'Let us see whether foreign Powers really show us the example of a reduction of naval armaments. This very spring, England has voted 40,000 men for the sea service. This vote will amount to £6,000,000 sterling, without including the cost of artillery, etc., which is defrayed out of the Ordnance estimates. We content ourselves with twenty-four vessels of the line afloat, and sixteen in an advanced state upon the stocks, for our peace establishment; the English have seventy afloat, besides those in course of building. With our peace establishment, such as it was fixed in 1846, we should be one-third inferior in strength to the English navy.'


One of the best things this House has done for a long time was to suspend the other night the works for the fortification of Alderney. These works are a menace and an affront to France, and are meant as a rival to Cherbourg. Now, Cherbourg, as every one knows who has sailed along the coast, is a most useful, and valuable, and indispensable port of refuge for merchant ships—in fact, a breakwater at Cherbourg might have been made by subscription from all the maritime States of Europe, so important is it to all who sail along that coast. But Alderney could mean nothing but a great fortified place, within a few miles of France, intended to menace that country. Now, these fortifications arise out of a panic in England. If any one could get at the professional springs applied to panic, it would be a most amusing history. In 1845 the country was led to suppose that we were to be invaded by some maritime Power. A number of engineers had a roving commission to go along the coast and point out places where money could be spent in raising fortifications, and when they had exhausted the coast of England they went over to Jersey and Alderney. I have heard the evidence of some of those gallant gentlemen. One of them said that when he went down to Plymouth he found the people there expecting their throats to be cut next day; and, said he, 'strange as it may appear, I shared their alarm.' It was understood that this panic had projected our harbours of refuge, as they were called, upon which it was suggested that between £4,000,000 and £5,000,000 should be expended. It was under the same panic that the works at Keyham, upon which £1,200,000 have been wasted, and the works at Alderney, which have cost four times as much as the value of the fee-simple of the whole island, were projected. And thus it is that France has now an eager rivalry with us. M. Chevalier, in a pamphlet which he has published on the subject, endeavouring to stem this torrent of rivalry, says that while England has projected her fortifications on the coast of England, France at the same time has projected works to the extent of between £10,000,000 and £11,000,000 sterling, without including the fortifications of Paris, and he gives a comparative estimate of the increased expenditure both of France and England from 1838 to 1847, and shows that in that period England and France have constantly augmented their naval expenditure to the extent of between £13,000,000 and £14,000,000 sterling, and that, both going on in that neck-and-neck race of rivalry, the two countries have, in fact, spent nearly the same amount.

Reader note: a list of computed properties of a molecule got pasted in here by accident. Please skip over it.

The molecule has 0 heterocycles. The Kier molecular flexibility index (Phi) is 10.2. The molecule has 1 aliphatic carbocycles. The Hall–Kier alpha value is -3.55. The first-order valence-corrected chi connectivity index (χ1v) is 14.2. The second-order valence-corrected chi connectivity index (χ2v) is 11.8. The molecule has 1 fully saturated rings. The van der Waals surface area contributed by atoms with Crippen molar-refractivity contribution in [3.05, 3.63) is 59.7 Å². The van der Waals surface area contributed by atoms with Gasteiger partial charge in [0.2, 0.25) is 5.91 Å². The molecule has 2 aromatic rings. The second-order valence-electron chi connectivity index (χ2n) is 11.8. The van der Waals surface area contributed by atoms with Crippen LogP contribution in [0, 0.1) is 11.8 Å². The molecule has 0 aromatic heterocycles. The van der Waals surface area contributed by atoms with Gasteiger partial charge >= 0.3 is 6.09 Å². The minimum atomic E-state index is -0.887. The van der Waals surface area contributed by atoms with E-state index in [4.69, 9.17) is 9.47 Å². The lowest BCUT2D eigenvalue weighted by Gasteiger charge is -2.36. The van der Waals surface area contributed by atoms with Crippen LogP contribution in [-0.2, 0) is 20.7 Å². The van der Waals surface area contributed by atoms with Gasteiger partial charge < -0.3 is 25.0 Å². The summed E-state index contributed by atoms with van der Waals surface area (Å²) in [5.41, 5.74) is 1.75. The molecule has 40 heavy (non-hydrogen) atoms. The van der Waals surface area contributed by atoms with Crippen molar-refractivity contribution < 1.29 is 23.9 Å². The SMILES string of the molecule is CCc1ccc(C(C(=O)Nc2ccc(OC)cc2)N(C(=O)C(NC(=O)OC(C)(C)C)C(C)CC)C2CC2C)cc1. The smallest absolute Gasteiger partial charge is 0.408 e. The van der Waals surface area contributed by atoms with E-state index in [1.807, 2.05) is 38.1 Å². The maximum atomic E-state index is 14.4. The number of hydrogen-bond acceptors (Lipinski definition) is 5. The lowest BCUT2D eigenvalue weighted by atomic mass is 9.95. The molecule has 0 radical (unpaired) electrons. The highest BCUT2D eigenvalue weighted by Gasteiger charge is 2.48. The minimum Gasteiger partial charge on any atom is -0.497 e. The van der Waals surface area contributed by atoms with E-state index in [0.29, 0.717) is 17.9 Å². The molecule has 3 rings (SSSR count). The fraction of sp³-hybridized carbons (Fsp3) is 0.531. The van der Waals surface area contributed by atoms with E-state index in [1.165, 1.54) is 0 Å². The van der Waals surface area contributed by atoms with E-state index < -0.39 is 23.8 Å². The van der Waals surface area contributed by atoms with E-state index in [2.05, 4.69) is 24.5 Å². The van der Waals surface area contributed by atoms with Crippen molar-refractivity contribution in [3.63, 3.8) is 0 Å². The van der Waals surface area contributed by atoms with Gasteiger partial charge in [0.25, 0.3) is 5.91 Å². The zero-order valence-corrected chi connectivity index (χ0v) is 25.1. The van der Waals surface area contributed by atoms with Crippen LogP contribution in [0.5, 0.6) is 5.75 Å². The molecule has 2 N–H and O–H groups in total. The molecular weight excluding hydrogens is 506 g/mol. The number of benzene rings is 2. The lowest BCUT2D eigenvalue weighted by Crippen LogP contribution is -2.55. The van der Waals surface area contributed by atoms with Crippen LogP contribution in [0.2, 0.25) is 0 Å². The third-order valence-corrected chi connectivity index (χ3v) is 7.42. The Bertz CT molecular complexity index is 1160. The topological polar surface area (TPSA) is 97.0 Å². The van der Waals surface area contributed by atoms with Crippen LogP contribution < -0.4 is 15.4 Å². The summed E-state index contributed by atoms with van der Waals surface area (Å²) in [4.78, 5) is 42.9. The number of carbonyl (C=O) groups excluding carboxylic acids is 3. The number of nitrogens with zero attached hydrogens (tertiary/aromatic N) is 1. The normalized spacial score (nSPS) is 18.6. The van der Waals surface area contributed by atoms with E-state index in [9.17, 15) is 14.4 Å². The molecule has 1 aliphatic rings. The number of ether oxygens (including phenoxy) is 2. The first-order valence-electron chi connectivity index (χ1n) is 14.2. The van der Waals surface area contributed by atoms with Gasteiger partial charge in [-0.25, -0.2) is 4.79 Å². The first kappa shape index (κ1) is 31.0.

Now, is there a remedy for that rivalry? Is it possible to bring human reason to bear upon that mass of folly? I am sure that gentlemen who think it necessary to have a precedent for what they do, will admit the force of the precedent I am about to quote. I am not going back to 1787, to the demolition of Dunkirk, or to an armed neutrality, or to an arrangement made for a temporary and specific object. But there is a case in modern times bearing upon this question. There was a convention between this country and the United States to limit the amount of force in the lakes that separate Canada from America. The convention was this—